• Griesemer, J. (2015) Reproduction in complex life cycles: A developmental reaction norms perspective, Philosophy of Science, online first http://www.journals.uchicago.edu/doi/abs/10.1086/687865
  • Griesemer, J. (2015) Sharing spaces, crossing boundaries, Chapter 8, pp. 201-218, In Geoffrey C. Bowker, Stefan Timmermans, Adele E. Clarke and Ellen Balka (Eds.) Boundary Objects and Beyond: Working with Leigh Star. Cambridge: MIT Press.
  • Griesemer, J. (2015) What salamander biologists have taught us about evo-devo, In Alan C. Love (Ed.) Conceptual Change in Biology: Scientific and Philosophical Perspectives on Evolution and Development (Boston Studies in the Philosophy and History of Science, vol. 307). Springer Verlag, Dordrecht, pp 271-301.
  • Griesemer, J. (2014) Reproduction and scaffolded developmental processes: An integrated evolutionary perspective, Ch. 12 In Alessandro Minelli and Thomas Pradeu (Eds.) Towards a Theory of Development, Oxford University Press, pp. 183-202.
  • Griesemer, J. (2014) Reproduction and the scaffolded development of hybrids, In L. Caporael, J. Griesemer, and W. Wimsatt (Eds.) Developing Scaffolds in Evolution, Culture, and Cognition, MIT Press, pp. 23-55.
  • Griesemer, J. (2013) Integration of approaches in David Wake’s Model-Taxon Research Platform for Evolutionary Morphology, Studies in History and Philosophy of the Biological and Biomedical Sciences 44: 525–536.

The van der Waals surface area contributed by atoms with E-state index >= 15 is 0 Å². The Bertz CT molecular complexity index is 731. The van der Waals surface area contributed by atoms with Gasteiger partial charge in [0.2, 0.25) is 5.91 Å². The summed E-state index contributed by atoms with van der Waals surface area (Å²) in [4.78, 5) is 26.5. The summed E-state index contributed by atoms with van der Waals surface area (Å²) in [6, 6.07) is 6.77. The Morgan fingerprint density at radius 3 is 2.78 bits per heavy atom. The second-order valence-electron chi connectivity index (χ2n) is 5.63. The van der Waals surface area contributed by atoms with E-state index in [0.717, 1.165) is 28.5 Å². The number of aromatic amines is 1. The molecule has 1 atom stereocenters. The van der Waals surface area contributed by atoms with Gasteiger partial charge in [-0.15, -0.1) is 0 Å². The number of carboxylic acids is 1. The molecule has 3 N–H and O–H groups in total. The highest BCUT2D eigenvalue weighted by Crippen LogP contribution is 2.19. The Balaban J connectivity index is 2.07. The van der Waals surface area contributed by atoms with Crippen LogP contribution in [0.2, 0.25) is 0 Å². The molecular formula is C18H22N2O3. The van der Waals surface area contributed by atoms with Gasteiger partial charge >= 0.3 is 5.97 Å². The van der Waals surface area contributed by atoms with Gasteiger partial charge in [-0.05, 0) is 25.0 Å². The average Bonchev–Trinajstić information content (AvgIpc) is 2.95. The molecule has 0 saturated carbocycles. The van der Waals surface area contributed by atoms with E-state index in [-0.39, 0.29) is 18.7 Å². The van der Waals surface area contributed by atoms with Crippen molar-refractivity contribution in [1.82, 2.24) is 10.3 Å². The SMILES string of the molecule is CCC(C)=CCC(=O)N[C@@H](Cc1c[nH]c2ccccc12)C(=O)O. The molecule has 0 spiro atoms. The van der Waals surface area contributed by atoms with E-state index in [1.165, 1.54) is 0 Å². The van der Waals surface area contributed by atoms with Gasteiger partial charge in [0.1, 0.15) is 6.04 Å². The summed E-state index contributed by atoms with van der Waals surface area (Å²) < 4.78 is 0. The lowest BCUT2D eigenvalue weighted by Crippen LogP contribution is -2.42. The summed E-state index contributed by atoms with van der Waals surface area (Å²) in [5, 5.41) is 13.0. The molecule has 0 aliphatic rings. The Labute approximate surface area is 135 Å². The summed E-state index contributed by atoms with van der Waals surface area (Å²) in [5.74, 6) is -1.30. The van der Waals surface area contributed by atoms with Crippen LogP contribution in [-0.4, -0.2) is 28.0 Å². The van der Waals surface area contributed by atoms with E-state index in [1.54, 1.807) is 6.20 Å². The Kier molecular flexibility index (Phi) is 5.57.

• Griesemer, J. (2012) Formalization and the meaning of “theory” in the inexact biological sciences, Biological TheoryOnlineFirst
  • Griesemer, J. (2011) Heuristic reductionism and the relative significance of epigenetic inheritance in evolution, in Hallgrímsson, Benedikt and Brian K. Hall (Eds.), Epigenetics: Linking Genotype and Phenotype in Development and Evolution, Berkeley: University of California Press, 14-40.
  • Shavit, A., & Griesemer, J. (2011) Mind the gaps: Why are niche construction processes so rarely used? In Snait Gissis and Eva Jablonka (Eds.) Transformations of Lamarckism: From Subtle Fluids to Molecular Biology, MIT Press, 307-317.


Professor Greisemer teaches courses in philosophy of science, philosophy of biology, and scientific reasoning in the Philosophy department. He also teaches a course on Darwin in the Science and Technology Studies Program.


  • 2011 – 2014 Herbert A. Young Society Dean’s Fellow, UC Davis
  • 2005-present, Member of the Konrad Lorenz Institute for Evolution and Cognition Research, Austria
  • 2007 – 2009 President, International Society for History, Philosophy and Social Studies of Biology
  • 1998 – Visiting Fellow, Max Planck Institut für Wissenschaftsgeschichte, Berlin (month of May)
  • 1994 – 1995 Fellow, Collegium Budapest (Institute for Advanced Study) (guest of the Rektor)
  • 1992 – 1993 Fellow, Wissenschaftskolleg zu Berlin (Institute for Advanced Study)